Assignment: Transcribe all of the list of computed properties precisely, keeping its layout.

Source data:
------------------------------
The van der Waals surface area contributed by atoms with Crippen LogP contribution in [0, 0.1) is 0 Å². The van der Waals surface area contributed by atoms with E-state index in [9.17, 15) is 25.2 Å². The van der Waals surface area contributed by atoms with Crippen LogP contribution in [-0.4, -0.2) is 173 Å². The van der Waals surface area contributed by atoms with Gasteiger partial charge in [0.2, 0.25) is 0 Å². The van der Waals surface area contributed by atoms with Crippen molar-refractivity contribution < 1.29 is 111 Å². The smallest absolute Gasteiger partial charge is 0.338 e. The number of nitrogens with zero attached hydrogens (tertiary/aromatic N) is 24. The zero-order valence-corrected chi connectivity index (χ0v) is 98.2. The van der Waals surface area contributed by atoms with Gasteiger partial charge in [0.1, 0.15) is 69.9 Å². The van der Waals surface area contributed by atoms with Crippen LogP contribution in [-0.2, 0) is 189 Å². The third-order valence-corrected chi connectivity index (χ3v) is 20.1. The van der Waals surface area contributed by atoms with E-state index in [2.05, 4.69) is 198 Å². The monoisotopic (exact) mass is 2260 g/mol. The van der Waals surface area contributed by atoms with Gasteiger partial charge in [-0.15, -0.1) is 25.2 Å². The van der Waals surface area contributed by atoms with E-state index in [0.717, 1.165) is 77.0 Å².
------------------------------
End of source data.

The van der Waals surface area contributed by atoms with Crippen LogP contribution in [0, 0.1) is 0 Å². The van der Waals surface area contributed by atoms with E-state index in [9.17, 15) is 25.2 Å². The van der Waals surface area contributed by atoms with Crippen LogP contribution in [-0.4, -0.2) is 173 Å². The van der Waals surface area contributed by atoms with Gasteiger partial charge in [0.2, 0.25) is 0 Å². The van der Waals surface area contributed by atoms with Crippen molar-refractivity contribution < 1.29 is 111 Å². The smallest absolute Gasteiger partial charge is 0.338 e. The number of nitrogens with zero attached hydrogens (tertiary/aromatic N) is 24. The zero-order valence-corrected chi connectivity index (χ0v) is 98.2. The van der Waals surface area contributed by atoms with Gasteiger partial charge in [0.1, 0.15) is 69.9 Å². The van der Waals surface area contributed by atoms with Crippen LogP contribution in [-0.2, 0) is 189 Å². The third-order valence-corrected chi connectivity index (χ3v) is 20.1. The van der Waals surface area contributed by atoms with E-state index in [2.05, 4.69) is 198 Å². The monoisotopic (exact) mass is 2260 g/mol. The van der Waals surface area contributed by atoms with Gasteiger partial charge in [-0.15, -0.1) is 25.2 Å². The van der Waals surface area contributed by atoms with E-state index in [0.717, 1.165) is 77.0 Å².